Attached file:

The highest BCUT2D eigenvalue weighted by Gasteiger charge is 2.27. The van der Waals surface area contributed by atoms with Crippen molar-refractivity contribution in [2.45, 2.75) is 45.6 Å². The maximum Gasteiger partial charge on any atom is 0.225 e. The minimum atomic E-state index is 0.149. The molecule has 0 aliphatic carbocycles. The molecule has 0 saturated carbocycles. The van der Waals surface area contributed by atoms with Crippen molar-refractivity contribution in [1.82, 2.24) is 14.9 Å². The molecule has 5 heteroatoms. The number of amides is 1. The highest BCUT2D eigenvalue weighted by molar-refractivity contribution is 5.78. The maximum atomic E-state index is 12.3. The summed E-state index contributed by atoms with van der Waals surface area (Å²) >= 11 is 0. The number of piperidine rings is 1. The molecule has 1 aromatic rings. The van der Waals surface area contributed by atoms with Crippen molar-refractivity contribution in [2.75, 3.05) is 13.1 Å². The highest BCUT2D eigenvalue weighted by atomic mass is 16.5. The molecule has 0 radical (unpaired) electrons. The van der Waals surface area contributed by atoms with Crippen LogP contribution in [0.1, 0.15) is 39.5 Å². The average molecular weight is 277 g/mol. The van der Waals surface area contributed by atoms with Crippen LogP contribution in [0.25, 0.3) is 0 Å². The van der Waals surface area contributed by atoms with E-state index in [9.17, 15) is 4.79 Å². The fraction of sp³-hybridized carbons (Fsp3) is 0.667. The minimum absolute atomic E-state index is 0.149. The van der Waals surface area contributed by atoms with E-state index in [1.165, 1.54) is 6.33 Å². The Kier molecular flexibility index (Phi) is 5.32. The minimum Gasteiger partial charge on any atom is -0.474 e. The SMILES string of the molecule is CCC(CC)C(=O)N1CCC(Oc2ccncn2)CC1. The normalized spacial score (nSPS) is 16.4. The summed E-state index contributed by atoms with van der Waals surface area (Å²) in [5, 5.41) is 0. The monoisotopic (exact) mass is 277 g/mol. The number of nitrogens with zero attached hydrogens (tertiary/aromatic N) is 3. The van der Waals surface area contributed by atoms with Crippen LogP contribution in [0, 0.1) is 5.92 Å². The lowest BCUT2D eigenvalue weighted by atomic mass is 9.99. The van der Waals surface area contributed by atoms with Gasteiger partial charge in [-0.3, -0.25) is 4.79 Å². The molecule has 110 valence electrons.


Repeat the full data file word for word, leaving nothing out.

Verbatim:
The highest BCUT2D eigenvalue weighted by Gasteiger charge is 2.27. The van der Waals surface area contributed by atoms with Crippen molar-refractivity contribution in [2.45, 2.75) is 45.6 Å². The maximum Gasteiger partial charge on any atom is 0.225 e. The minimum atomic E-state index is 0.149. The molecule has 0 aliphatic carbocycles. The molecule has 0 saturated carbocycles. The van der Waals surface area contributed by atoms with Crippen molar-refractivity contribution in [1.82, 2.24) is 14.9 Å². The molecule has 5 heteroatoms. The number of amides is 1. The highest BCUT2D eigenvalue weighted by molar-refractivity contribution is 5.78. The maximum atomic E-state index is 12.3. The summed E-state index contributed by atoms with van der Waals surface area (Å²) >= 11 is 0. The number of piperidine rings is 1. The molecule has 1 aromatic rings. The van der Waals surface area contributed by atoms with Crippen molar-refractivity contribution in [2.75, 3.05) is 13.1 Å². The highest BCUT2D eigenvalue weighted by atomic mass is 16.5. The molecule has 0 radical (unpaired) electrons. The van der Waals surface area contributed by atoms with Crippen LogP contribution in [0.1, 0.15) is 39.5 Å². The average molecular weight is 277 g/mol. The van der Waals surface area contributed by atoms with Crippen LogP contribution in [0.25, 0.3) is 0 Å². The van der Waals surface area contributed by atoms with E-state index in [9.17, 15) is 4.79 Å². The fraction of sp³-hybridized carbons (Fsp3) is 0.667. The minimum absolute atomic E-state index is 0.149. The van der Waals surface area contributed by atoms with E-state index in [1.165, 1.54) is 6.33 Å². The Kier molecular flexibility index (Phi) is 5.32. The minimum Gasteiger partial charge on any atom is -0.474 e. The SMILES string of the molecule is CCC(CC)C(=O)N1CCC(Oc2ccncn2)CC1. The normalized spacial score (nSPS) is 16.4. The summed E-state index contributed by atoms with van der Waals surface area (Å²) in [5, 5.41) is 0. The monoisotopic (exact) mass is 277 g/mol. The number of nitrogens with zero attached hydrogens (tertiary/aromatic N) is 3. The van der Waals surface area contributed by atoms with Crippen LogP contribution in [0, 0.1) is 5.92 Å². The lowest BCUT2D eigenvalue weighted by atomic mass is 9.99. The van der Waals surface area contributed by atoms with Gasteiger partial charge in [-0.3, -0.25) is 4.79 Å². The molecule has 110 valence electrons.